Donald Sterling sex tape

Donald Sterling sex tapePolice chokehold deathChild border crisis follow-upFacebook is cracking down on click-baitChronic lateness

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Donald Sterling Sex Tape

Just kidding.(*)

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Sunday 2014-08-24

No arrests as thousands rally over chokehold death

I am not too much interested in what different publicity-seeking figures said to the crowds at one point or another. I am just glad that the death of Eric Garner has finally made it into the news. In contrast to the death of Michael Brown, this entire incident was caught very plainly on video, and there is no question at all of what happened.

I see no racial overtones in the death of Eric Garner. It is merely a blatant case of fatal abuse of power.

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Federal government ends hunt for housing for children crossing border

This suggests that the very first analysis I read about the situation was correct. As I remarked on August 12 here:

“The U.S. faces a crisis in that tens of thousands of unaccompanied children, mainly from Guatemala and Honduras (?!), are crossing over the border into this country from Mexico.  In the mistaken belief that the U.S. has taken upon itself to feed, clothe, house and school every orphan that arrives here (link), parents in many cases pay traffickers thousands of dollars per child to bring them here.”

This is a different notion than that children were fleeing violence and crime.

Earlier posts: Child immigration crisis;  The border crisis

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Facebook is cracking down on click-bait

I have little familiarity with Facebook, and less with its news feeds.

The article says FB will begin weeding out “news” items that users prove to find useless. It has specific ways to do this.

I’m wondering how much time it will take the system to decide to keep or weed out any particular item.

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Carolyn Hax: Reader chooses to buck society’s on-time fixation

Carolyn Hax’s column for August 26 begins with these remarks from “Albuquerque,” who apparently is perfectly happy to have lived a life of chronic lateness:

Chronic lateness is a personality characteristic just as much as smiling or shyness or empathy or mothering or wool-gathering to name a few of the more benign.

None, but none, of these characteristics is changed lightly or, usually, at all in a lifetime. I know, I have struggled with lateness the same way others have struggled with more blatantly damaging qualities. I know when I am hungry and when I am full. I know what drink must be the final one. I have a terrific sense of direction. With all of these, of course, over a lifetime I have wondered why others do not — gee, it’s so easy.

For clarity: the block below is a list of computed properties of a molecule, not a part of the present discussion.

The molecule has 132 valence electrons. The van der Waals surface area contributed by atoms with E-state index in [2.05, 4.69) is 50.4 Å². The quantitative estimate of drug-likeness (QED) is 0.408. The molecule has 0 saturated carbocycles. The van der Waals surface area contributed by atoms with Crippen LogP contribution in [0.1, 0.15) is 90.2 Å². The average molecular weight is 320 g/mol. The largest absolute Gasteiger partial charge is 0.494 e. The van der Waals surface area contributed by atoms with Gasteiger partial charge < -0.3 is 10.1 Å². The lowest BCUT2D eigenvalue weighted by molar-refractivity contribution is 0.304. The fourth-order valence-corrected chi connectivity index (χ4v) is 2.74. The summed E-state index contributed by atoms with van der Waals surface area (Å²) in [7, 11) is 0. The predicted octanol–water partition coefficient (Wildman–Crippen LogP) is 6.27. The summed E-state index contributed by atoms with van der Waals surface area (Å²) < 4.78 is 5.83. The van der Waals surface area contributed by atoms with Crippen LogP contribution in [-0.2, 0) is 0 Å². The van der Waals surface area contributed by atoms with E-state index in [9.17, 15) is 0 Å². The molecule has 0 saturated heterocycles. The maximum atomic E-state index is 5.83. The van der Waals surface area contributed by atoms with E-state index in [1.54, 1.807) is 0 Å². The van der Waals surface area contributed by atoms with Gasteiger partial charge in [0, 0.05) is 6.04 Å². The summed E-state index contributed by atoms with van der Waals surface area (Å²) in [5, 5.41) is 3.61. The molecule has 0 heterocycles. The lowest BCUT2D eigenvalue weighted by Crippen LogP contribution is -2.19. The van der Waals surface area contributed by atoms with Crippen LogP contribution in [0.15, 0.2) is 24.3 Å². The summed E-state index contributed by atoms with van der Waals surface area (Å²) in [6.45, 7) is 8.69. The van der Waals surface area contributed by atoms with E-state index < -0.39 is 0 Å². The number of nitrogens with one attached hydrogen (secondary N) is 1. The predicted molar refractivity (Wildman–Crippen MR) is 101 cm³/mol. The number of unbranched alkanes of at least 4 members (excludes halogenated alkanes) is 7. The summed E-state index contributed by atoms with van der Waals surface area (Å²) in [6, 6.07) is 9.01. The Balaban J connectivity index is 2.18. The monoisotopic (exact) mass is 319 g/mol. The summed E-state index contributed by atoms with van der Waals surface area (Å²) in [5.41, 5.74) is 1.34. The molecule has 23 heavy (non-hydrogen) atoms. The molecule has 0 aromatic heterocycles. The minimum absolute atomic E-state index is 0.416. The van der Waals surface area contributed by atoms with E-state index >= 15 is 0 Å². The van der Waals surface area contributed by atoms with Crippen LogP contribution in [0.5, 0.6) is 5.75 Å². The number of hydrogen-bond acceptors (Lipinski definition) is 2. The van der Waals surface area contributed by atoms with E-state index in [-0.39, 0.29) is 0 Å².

It is not at all straightforward. I have been tyrannized by the absolutists just the same as they think they are inconvenienced by the late-arriving. How often I have arrived — punctually — at a meeting only to think, “I rushed for this? I could have driven more cautiously, not been so rude to that old guy, not have indigestion, edited my e-mail more thoroughly, read that article.”

I often find people are more concerned about the schedule than the occasion, somehow desperately fixated on that aspect of the event. And, I often wonder why we have created a society that values punctuality among frenzy.

Now that I am retired I try, oh try hard, to set an engagement for between 11 and 11:15, to make appointments for later in the day, to announce clearly that I wish others would start the meeting without me if they are not “on a retirement schedule.”

In fact, whatever direction these “beliefs” move, they are ONLY beliefs. I suggest some tolerance both ways. I will try to tolerate your absolutism, if you will recognize my right to believe differently. I will try to accommodate your beliefs — even though I do not share them. I will not ridicule your “god” if you do not denounce my apostasy.

I e-mailed her this response:

“Albuquerque” struck me as overly judgmental of the normal population.

I have struggled with chronic lateness all my life, re: which more shortly.  I note that some other societies, such as Germany, put far more stress on punctuality than even Americans do.

What clinched it for me was his remark, “Now that I am retired I try, oh try hard, to set an engagement for between 11 and 11:15 …”  It’s not that he is customarily late for just any appointment at just any time of day.  The hours before 11:00 are key.  This suggests to me that he has (not “suffers from,” as he’s obviously completely happy with his condition) delayed sleep phase syndrome.   A person with this condition typically finds it exceptionally hard to keep any appointment earlier than 10:00 a.m., which has been so for me.

Not until I read the Wikipedia article did I learn that there appears to be a genetic basis.

I highly recommend the Wikipedia article.  This is a real disorder that most normal people can hardly believe exists, but it really can cause real suffering.  I was interested in the article’s final statement, “Persons with obsessive-compulsive disorder are also diagnosed with DSPD at a much higher rate than the general public;” as I have OCD as well.

Update, 2014-09-26:  Since the above posts, I have realized that DSPS is specifically the “foible of the flesh” mentioned in “A short route to agony.”

(Originally posted 2014-09-08.)

(*)Edit, 2019-09-19:  For those who may not remember, Donald Sterling owned the Los Angeles Clipper NBA franchise.  Here he is with his paramour, V. Stiviano:

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